holding counsel is not deficient for failing to raise a losing objection or bring a meritless motionSummary of this case from State v. V.C. (In re Termination Parental Rights to J.T.C.)
December 12, 2002.
February 26, 2003.
APPEAL from a judgment and an order of the circuit court for Sheboygan County: L. EDWARD STENGEL, Judge. Affirmed.
On behalf of the defendant-appellant, the cause was submitted on the briefs of Pamela Pepper, Milwaukee.
On behalf of the plaintiff-respondent, the cause was submitted on the brief of William C. Wolford, assistant attorney general, and James E. Doyle, attorney general.
Before Brown, Anderson and Snyder, JJ.
Jesse H. Swinson appeals from a trial court judgment convicting him of fifteen counts of theft by fraudulent misrepresentation contrary to Wis. Stat. § 943.20(1)(d) (1999-2000). He argues that the evidence presented at trial did not support the venue chosen; that the information charging him was multiplicitous; that his rights under the Equal Protection Clause have been violated as a result of the fact that, unlike defendants charged with drug crimes, he had no protection against being prosecuted in both federal and state court for the same acts; and that his trial counsel was ineffective in failing to raise the above issues. Because we disagree with all of Swinson's arguments, we affirm.
Wisconsin Stat. § 943.20(1)(d) (1999-2000) provides that whoever does the following may be penalized under the statute:
Obtains title to property of another person by intentionally deceiving the person with a false representation which is known to be false, made with intent to defraud, and which does defraud the person to whom it is made. "False representation" includes a promise made with intent not to perform it if it is a part of a false and fraudulent scheme.
All references to the Wisconsin Statutes are to the 1999-2000 version unless otherwise noted.
¶ 2. On June 9, 1994, the State filed an information charging Swinson with fifteen counts of theft by fraudulent misrepresentation. Swinson moved for dismissal, claiming double jeopardy because he had already been prosecuted in federal court for the same acts alleged in the State's information. On November 16, 1994, the court denied Swinson's motion.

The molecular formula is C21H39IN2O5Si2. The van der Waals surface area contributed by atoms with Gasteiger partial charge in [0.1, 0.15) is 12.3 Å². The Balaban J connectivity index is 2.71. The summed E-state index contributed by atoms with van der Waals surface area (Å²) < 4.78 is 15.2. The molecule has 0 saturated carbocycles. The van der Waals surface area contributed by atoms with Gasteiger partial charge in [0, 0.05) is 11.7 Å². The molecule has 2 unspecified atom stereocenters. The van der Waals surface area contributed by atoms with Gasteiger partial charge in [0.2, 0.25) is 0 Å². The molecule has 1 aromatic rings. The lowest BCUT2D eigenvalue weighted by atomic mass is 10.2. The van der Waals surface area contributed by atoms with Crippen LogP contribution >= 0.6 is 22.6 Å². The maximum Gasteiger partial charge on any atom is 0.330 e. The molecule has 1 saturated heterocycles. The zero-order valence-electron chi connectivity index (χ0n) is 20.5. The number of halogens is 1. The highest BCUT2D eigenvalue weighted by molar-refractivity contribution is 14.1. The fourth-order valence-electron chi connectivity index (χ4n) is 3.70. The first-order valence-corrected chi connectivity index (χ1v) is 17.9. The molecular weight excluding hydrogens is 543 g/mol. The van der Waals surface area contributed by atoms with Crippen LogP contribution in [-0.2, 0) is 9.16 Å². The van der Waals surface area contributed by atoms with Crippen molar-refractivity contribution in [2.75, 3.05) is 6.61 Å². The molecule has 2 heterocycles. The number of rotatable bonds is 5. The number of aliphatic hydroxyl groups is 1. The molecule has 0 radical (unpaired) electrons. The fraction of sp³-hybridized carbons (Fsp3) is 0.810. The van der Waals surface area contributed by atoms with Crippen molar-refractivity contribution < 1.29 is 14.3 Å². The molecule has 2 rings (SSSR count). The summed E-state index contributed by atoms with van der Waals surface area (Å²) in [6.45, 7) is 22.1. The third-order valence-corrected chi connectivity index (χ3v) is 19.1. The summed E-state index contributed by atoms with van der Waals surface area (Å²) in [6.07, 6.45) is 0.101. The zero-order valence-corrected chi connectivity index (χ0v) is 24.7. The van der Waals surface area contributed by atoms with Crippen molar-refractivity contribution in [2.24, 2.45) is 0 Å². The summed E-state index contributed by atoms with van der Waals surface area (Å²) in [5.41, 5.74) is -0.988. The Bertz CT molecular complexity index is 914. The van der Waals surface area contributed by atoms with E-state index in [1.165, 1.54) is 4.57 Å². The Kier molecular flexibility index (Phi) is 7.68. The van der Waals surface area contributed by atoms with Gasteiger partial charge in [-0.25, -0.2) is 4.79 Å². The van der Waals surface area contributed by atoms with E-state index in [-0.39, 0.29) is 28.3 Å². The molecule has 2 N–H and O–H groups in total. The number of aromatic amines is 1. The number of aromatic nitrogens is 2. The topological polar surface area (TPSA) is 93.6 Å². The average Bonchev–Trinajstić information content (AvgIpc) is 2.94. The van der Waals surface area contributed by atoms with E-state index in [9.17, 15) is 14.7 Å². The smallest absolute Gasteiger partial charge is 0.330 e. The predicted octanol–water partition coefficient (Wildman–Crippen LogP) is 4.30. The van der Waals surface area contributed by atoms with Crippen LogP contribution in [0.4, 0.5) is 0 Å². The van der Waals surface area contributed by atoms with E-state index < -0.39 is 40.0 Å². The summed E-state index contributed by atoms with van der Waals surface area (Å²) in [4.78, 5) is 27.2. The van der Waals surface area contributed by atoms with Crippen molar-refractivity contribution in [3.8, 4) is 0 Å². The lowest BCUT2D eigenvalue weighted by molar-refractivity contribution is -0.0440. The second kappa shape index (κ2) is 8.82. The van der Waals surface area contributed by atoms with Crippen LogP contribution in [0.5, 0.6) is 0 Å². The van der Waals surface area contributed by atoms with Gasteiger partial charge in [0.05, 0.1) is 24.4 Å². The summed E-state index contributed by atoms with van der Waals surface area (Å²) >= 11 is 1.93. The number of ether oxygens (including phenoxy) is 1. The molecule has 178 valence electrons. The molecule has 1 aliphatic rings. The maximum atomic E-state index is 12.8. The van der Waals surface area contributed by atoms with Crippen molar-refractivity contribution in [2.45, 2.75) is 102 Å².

In 1991, a federal grand jury indicted Swinson on seventeen counts of mail fraud. In 1993, a jury convicted Swinson of mail fraud in violation of 18 U.S.C. § 1341 concerning a scheme whereby Swinson had defrauded the Kohler Company of nearly $300,000. United States v. Swinson , 993 F.2d 1299, 1300 (1993).
The case was appealed and the Seventh Circuit Court of Appeals concluded that the prosecution failed to produce sufficient evidence of a mailing. Id. at 1303-04. The court reversed and remanded with instructions for the district court to enter a judgment of acquittal. Id.
¶ 3. On Februrary 17, 1995, after a jury trial, Swinson was found guilty of fifteen counts of theft by fraudulent misrepresentation. Swinson did not appear at the May 3, 1995 sentencing. On May 17, 1995, the State filed a complaint charging Swinson with bail jumping and a criminal warrant for his arrest was issued. Four years later, on May 17, 1999, Swinson appeared in Sheboygan County Circuit Court where he was advised of the bail-jumping charge and ordered held without bond on the original theft-by-fraud convictions.
¶ 4. On August 6, 1999, Swinson pled guilty to the bail-jumping charge and was sentenced to a combined total of twenty-nine years in prison for the theft convictions and the bail-jumping conviction.
¶ 5. On August 23, 1999, Swinson filed a Notice of Intent to Pursue Postconviction Relief. On November 20, 2001, he filed an amended motion for a new trial and requested a Machner hearing. After an initial hearing on November 29, 2001, the trial court denied Swinson's arguments of insufficient proof of venue and ineffective assistance of counsel. Shortly thereafter, the court also denied Swinson's arguments on multiplicity and equal protection. Swinson appeals on the same four grounds advanced in his motion for a new trial.
Swinson's brief explains that the time lag between his Notice of Intent to Pursue Postconviction Relief and his posttrial motions occurred because of difficulties he had with obtaining counsel.